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Stairway leading up to Barn Bluff, Red Wing. 1910

Stairway leading up to Barn Bluff, Red Wing. 1910
Goodhue Census Information
Estab:  March 5, 1853
Parent Counties:  Wabasha, Dakota
Goodhue county with county seat

Southeast region of Minnesota Southwest region of Minnesota Northwest region of Minnesota Northeast region of Minnesota Central region of Minnesota

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Goodhue County

This county, established March 5, 1853, was named in honor of James Madison Goodhue, who was the first printer and editor in Minnesota, beginning the issue of the Minnesota Pioneer on April 28, 1849. He was born in Hebron, N.H., March 31, 1810, and died in St. Paul, August 27, 1852; was graduated at Amherst College in 1833; studied law in New York City and was admitted to the bar about 1840; afterward was a farmer three years in Plainfield, Ill.; practiced law in Galesburg, Ill., and in Platteville and Lancaster, Wis.; became editor of the Wisconsin Herald, published in Lancaster; removed to St. Paul in the spring of 1849 and was a most earnest and influential journalist there during the three remaining years of his life.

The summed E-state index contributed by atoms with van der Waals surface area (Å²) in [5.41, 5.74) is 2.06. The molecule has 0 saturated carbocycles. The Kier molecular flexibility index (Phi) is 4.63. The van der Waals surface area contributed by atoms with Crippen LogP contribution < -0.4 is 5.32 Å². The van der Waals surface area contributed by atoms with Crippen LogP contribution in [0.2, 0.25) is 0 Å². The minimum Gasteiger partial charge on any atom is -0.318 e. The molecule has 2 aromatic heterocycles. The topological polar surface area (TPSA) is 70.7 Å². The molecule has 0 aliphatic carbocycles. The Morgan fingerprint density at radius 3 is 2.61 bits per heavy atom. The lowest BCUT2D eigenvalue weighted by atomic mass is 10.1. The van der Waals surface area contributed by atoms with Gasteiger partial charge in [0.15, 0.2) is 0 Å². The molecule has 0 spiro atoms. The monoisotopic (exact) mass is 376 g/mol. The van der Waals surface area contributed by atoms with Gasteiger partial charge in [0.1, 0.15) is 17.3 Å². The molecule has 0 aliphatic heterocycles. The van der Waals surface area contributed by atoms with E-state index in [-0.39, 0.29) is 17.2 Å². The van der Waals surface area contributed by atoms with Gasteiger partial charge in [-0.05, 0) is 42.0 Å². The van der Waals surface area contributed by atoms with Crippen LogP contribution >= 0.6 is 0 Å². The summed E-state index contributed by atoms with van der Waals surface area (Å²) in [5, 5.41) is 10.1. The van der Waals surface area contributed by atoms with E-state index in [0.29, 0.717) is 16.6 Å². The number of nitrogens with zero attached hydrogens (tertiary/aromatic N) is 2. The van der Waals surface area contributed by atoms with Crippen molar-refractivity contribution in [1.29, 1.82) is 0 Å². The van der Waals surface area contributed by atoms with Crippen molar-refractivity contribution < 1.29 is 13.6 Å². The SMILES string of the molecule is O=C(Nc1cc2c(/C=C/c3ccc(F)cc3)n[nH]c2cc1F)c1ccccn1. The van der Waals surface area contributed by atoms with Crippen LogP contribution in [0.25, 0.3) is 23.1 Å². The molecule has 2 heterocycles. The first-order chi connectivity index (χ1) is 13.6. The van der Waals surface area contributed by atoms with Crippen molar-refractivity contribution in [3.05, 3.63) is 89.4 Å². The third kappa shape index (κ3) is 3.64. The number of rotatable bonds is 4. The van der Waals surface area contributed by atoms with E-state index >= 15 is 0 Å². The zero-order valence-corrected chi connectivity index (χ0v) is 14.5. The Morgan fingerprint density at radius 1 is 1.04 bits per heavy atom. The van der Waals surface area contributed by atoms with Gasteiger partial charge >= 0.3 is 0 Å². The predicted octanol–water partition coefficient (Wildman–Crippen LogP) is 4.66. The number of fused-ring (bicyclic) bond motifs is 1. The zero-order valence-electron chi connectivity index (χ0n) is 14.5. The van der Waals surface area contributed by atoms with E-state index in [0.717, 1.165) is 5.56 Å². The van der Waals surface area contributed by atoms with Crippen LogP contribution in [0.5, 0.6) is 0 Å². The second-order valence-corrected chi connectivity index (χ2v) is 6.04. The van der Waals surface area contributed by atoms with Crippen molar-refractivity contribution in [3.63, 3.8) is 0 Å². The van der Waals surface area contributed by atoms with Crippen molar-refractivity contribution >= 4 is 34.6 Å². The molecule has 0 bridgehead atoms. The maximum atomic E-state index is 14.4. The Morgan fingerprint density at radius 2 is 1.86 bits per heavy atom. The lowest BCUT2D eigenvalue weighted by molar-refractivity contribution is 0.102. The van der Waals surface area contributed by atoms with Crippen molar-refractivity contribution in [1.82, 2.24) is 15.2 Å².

Goodhue was a man of very forcible character and of high moral principles. As a vigorous writer, he did much to upbuild St. Paul and Minnesota and made strong personal friends and enemies. Because of his scathing editorial against the U.S. marshal Alexander Mitchell and Judge David Cooper, a brother of the latter attacked Mr. Goodhue, January 15, 1851, on the street in front of the building in which the legislature was in session and stabbed him twice, severely wounding him, and being shot in return. From that injury he never fully recovered.

Biographic sketches of Goodhue as founder and editor of the first newspaper of the new Minnesota Territory are in the MHS Collections, by Col. John H. Stevens (6: 492-501) and D. S. B. Johnston (10: 247-53). His successor as editor of the Pioneer, Joseph R. Brown, wrote of him in an editorial tribute a year after he died: "James M. Goodhue was a warm and fast friend of Minnesota to the day of his death. He will be remembered with the small band of sturdy men who labored constantly and with iron resolution to establish the pillars of society in our Territory upon a sound moral basis. His press was always found on the side of law, order, temperance, and virtue."

Information of origins and meanings of these names has been gathered from the Geographical and Statistical Sketch . . . of Goodhue County, by W. H. Mitchell (1869, 191 pp.); History of Goodhue County (1878, 664 pp.); Goodhue County, Past and Present, by an Old Settler, by Rev. Joseph W. Hancock (1893, 349 pp.); the later history, edited by Franklyn Curtiss-Wedge (1909, 1,074 pp.); and from Dr. William M. Sweney, Albert E. Rhame, city engineer, and Charles S. Dana, clerk of the court, interviewed at Red Wing in April 1916.